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Artist / Maker : Hunt, Henry
Title : Salmon
Date (Execution) : 1981
Geographical Origin : Tsaxis (Fort Rupert); British Columbia; Canada
Cultural Group : Kwagu'ł, Kwakwaka'wakw
Style / Period : Contemporary 1950 -
Medium / Material  : Serigraph
Support / Technique : Paper
Object Type : screen prints
Visual Description : Salmon design, faces left, red scales, three parts inside tail, green face in formline
Accession # : U990.14.84
Width (cm) : 53.40
Height (cm) : 36.50
Depth (cm) : 0.00
Mandatory Credit : Canada Council for the Arts Acquisition Grant, Purchased from the Collection of Vincent Rickard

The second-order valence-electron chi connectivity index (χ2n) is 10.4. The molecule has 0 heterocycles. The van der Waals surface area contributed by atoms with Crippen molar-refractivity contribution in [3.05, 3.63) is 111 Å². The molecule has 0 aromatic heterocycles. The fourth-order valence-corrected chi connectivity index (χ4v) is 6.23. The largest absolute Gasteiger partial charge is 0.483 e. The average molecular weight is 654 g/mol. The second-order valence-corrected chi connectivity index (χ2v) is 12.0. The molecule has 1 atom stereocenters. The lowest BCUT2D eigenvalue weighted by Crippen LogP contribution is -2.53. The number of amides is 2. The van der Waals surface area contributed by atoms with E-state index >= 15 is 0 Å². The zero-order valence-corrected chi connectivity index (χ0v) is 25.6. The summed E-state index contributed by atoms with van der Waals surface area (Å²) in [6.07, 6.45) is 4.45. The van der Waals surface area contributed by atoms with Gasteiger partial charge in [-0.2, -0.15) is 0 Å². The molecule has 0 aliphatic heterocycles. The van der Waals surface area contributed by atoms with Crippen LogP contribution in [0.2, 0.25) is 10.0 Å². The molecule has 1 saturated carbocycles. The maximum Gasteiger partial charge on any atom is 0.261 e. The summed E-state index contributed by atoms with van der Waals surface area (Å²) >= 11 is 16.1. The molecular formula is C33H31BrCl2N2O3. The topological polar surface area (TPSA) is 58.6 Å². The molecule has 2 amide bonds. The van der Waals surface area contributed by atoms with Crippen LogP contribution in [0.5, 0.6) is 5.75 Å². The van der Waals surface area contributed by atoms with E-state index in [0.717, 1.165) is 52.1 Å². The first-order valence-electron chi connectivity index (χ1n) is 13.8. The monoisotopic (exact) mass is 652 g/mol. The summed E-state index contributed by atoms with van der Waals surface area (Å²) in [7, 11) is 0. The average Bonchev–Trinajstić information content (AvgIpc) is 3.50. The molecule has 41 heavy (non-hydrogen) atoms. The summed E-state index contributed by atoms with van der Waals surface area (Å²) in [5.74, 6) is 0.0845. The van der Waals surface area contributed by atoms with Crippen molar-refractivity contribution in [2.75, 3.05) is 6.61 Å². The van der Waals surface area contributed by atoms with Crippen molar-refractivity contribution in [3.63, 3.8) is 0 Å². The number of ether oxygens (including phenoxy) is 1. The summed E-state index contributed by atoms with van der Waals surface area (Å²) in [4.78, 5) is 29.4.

Artist Statement : Salmon, along with other varieties of fish, have always been one of the most important sources of food to the Indian people of the Northwest Coast. To the Kwaguilth artists, salmon were also important as salmon eggs were used in the production of traditional paints. The importance of the salmon to the Kwaguilth people is also manifest in ceremonial life - the great coppers symbolizing the salmon and other elements basic to life; the use of ceremonial salmon masks and the mythical association between salmon and twine. Henry Hunt, in this most recent print "Salmon" has used traditional Kwaguilth colours of red, black, white and green and applied Kwaguilth design conventions depicting the salmon's marine origins indicated by scalloping to show the scales and gill slits. The distinctive tail shape depicting the salmon is also used. (Statement provided by Open Pacific Graphics)